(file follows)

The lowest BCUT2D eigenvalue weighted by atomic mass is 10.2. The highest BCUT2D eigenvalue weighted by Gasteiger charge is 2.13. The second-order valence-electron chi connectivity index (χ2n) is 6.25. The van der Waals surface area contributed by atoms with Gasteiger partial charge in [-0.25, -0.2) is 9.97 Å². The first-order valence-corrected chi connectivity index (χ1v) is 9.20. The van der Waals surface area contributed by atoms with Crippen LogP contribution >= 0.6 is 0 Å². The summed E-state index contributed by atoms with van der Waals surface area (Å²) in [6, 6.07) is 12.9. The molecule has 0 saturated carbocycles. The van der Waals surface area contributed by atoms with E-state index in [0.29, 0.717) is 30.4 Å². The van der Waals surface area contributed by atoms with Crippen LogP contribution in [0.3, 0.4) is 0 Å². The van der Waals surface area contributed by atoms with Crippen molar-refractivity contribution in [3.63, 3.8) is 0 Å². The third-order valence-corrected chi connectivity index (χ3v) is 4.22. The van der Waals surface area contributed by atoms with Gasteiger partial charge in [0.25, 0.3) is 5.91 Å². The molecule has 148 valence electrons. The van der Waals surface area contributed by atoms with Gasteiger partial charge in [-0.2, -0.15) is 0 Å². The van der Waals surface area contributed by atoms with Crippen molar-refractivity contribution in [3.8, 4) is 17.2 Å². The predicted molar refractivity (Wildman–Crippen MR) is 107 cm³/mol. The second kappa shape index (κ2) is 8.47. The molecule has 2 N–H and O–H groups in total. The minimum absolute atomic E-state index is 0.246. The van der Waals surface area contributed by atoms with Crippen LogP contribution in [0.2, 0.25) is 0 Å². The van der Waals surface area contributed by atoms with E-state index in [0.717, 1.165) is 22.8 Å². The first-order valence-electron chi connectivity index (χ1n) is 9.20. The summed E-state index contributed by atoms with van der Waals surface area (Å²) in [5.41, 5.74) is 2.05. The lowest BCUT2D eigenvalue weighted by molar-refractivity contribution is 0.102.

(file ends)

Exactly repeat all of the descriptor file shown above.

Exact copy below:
The lowest BCUT2D eigenvalue weighted by atomic mass is 10.2. The highest BCUT2D eigenvalue weighted by Gasteiger charge is 2.13. The second-order valence-electron chi connectivity index (χ2n) is 6.25. The van der Waals surface area contributed by atoms with Gasteiger partial charge in [-0.25, -0.2) is 9.97 Å². The first-order valence-corrected chi connectivity index (χ1v) is 9.20. The van der Waals surface area contributed by atoms with Crippen LogP contribution >= 0.6 is 0 Å². The summed E-state index contributed by atoms with van der Waals surface area (Å²) in [6, 6.07) is 12.9. The molecule has 0 saturated carbocycles. The van der Waals surface area contributed by atoms with E-state index in [0.29, 0.717) is 30.4 Å². The van der Waals surface area contributed by atoms with Crippen LogP contribution in [0.3, 0.4) is 0 Å². The van der Waals surface area contributed by atoms with Crippen molar-refractivity contribution in [3.63, 3.8) is 0 Å². The third-order valence-corrected chi connectivity index (χ3v) is 4.22. The van der Waals surface area contributed by atoms with Gasteiger partial charge in [0.25, 0.3) is 5.91 Å². The molecule has 148 valence electrons. The van der Waals surface area contributed by atoms with Gasteiger partial charge in [-0.2, -0.15) is 0 Å². The van der Waals surface area contributed by atoms with Crippen molar-refractivity contribution in [3.8, 4) is 17.2 Å². The predicted molar refractivity (Wildman–Crippen MR) is 107 cm³/mol. The second kappa shape index (κ2) is 8.47. The molecule has 2 N–H and O–H groups in total. The minimum absolute atomic E-state index is 0.246. The van der Waals surface area contributed by atoms with Crippen LogP contribution in [0.2, 0.25) is 0 Å². The van der Waals surface area contributed by atoms with E-state index in [0.717, 1.165) is 22.8 Å². The first-order valence-electron chi connectivity index (χ1n) is 9.20. The summed E-state index contributed by atoms with van der Waals surface area (Å²) in [5.41, 5.74) is 2.05. The lowest BCUT2D eigenvalue weighted by molar-refractivity contribution is 0.102.